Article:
Some gooners have branded him an expensive luxury. John Sailsman takes a retrospective look at Mesut Ozil’s effect on the Arsenal Team over the first half of his first premier League season.
It’s January 2014 and we are top of the league at the halfway stage of the season. It’s been said across the media that those that were calling for Arsene Wengers’ head at the end of last season should now be eating their words. Really? I was one of those criticising the manager as a number of gooners were, but no one actually said that he was a bad manager. How could we? Dimitar Berbatov only recently called Arsenal the “British Barca” and rightly so, but did anyone realise that Pep Gaurdiola’s Barca only started playing “Tiki-Taka” football once we sold them Thierry Henry? Well that’s a fact but, I guess, another argument for another day.
No one said Arsene Wenger was a bad manager, we just wanted him to spend some money, and now that he has? Well, we look invincible again don’t we? If truth be told we needed signings but we didn’t really need Mesut Ozil. With plenty of quality creative midfielders I’m not sure that the boss was really looking at him as a necessary signing. But the board wanted a name, a “key signing” mainly to appease the fans and restore some credibility. The rumour is that whilst the boss admires Luiz Suarez, he didn’t want to bid £40 million for him, but the board ordered him to.
The arch enemy had a role to play in this little soap opera too. Now I’m a firm believer in Karma and the Law of Attraction and the notion that what you do and think comes back to you. And as a peuso Zen Buddist (ish) I’m here to tell you that Tottenham will never succeed over us. They might beat us in a game or two but whilst they continue to hate us so much, Karma will always underpin their activities and keep them under us. When such a critical mass can find so much hatred and dislike over a matter that happened a hundred years ago, they’ll never get anywhere. Never mind AVB, they could have Pep as manager and still not succeed over us. Even in the transfer market will their activities be scuppered. No one noticed the irony in the sale of Gareth Bale to Real Madrid, because in the context of the North London rivalry Tottenham scored a massive own goal by selling him to Madrid, why? Because it opened the door to the sale of Mesut Ozil. Real simply needed to recuperate some cash. I suspect too that Bale has been talking to his best mate Aaron Ramsey and sold him the secret of his success which has inspired Rambo through his performances to declare himself equally world class.
As I’ve said we really didn’t need Mesut, he was the “marquee“ signing that the fans and the Board wanted. So the question remains, is he working out at Arsenal? Well the fact is, he is. But not by virtue of his performances on the field. Ozil inspired the team before he even kicked a ball. Let’s face it apart from Flamini, who came to the Emirates on a free, the boss did no other significant business in the closed season. So we faced the 2013/14 season with the same squad as the previous season. So what really changed? I suspect that it was not just the fans and the board that wanted a “Marquee signing” but the players did too and this has boosted their confidence, their self-belief and their ability. From Carl Jenkinson to Oliver Giroud our boys are playing infinitely better football than they did in 2012.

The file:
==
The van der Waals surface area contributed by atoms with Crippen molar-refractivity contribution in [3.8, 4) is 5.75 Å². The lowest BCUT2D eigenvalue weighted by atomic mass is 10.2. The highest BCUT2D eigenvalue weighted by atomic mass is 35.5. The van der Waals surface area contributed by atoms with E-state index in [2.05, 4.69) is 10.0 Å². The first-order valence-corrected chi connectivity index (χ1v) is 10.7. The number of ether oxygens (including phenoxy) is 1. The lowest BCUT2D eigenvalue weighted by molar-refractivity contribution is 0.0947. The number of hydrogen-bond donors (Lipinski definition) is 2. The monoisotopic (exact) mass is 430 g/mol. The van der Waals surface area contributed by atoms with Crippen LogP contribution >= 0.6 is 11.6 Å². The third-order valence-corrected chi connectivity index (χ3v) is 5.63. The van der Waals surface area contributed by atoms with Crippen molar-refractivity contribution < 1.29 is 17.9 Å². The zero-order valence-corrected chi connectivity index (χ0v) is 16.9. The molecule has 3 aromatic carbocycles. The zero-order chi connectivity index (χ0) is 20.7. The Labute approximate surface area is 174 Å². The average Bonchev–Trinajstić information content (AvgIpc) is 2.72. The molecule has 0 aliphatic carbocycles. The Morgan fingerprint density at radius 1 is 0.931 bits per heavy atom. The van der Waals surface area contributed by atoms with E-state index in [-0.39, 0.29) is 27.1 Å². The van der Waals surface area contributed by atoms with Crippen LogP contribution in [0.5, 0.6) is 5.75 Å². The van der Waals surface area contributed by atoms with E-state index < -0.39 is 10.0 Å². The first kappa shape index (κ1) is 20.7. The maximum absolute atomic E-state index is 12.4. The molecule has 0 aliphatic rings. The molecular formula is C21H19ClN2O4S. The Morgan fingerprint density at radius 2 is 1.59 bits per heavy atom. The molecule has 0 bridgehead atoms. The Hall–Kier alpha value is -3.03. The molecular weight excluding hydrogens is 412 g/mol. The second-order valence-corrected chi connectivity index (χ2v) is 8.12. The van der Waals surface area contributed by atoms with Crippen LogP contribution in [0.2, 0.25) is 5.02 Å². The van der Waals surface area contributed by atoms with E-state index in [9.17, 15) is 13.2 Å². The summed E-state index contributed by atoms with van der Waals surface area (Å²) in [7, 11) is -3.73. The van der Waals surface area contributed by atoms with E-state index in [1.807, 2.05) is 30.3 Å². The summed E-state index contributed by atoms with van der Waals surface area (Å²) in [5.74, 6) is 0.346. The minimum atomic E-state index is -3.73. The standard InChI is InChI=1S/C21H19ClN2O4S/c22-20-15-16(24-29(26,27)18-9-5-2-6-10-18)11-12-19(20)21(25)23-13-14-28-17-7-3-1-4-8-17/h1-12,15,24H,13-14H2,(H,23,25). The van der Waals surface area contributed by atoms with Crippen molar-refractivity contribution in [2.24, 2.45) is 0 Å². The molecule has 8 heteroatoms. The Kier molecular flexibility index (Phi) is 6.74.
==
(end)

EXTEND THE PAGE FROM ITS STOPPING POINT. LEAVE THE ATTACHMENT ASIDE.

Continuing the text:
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There are other factors of course. I suspect Steve Bould has been given licence to teach our boys how to defend. That hand goes up just like it did in Tony Adam’s day and we now, just like then, work the offside trap a treat. Mertesaker and Koshielny look like Adams and Bould in the centre of defence, Flamini gives us the kind of bite that we haven’t had since Viera and we will always score goals with Theo, Ramsey Giroud and Podolski around.
So ironically the only thing that isn’t greatly benefitting the team is Ozil’s performances. This isn’t to say that they won’t improve but right now, for him. It’s simply about adjustment. It’s easy for someone like Man City’s Negredo to adapt from another league, (especially the snail like pace La Liga) he’s a brutish centre forward just perfect for the English game but for Mesut not so. Gary Neville’s’ prediction is spot on when he says that the English game is going to become more technical over the next few years (Check the Arsene influence as alluded to earlier) but until then a creative like Mesut is going to have to use his first season to adapt to a stronger rougher and quicker league.
There’s no reason to worry, Mertesacker and Giroud have had to do the same thing, even though Santi with his quick feet and low gravity centre made it in his first season. Mesut’s a bit slight and not too quick. What’s good is that he makes time for himself when he’s on the ball, but just like Theo he’ll have to get in the gym work on those abs and get some upper body strength. He’s had his first injury now and it’s clearly beginning to dawn on him as to how difficult a league he’s playing in.
What makes it more difficult for him is the expectation placed on a £42 million signings shoulders. But he’s a good lad with his feet on the ground. Our players are motivated enough to fight for the title and Mesut in his second half will contribute greatly to that but in truth I don’t think we’ll see the best of him until next season. Now: Arsene Wenger the saviour of English football?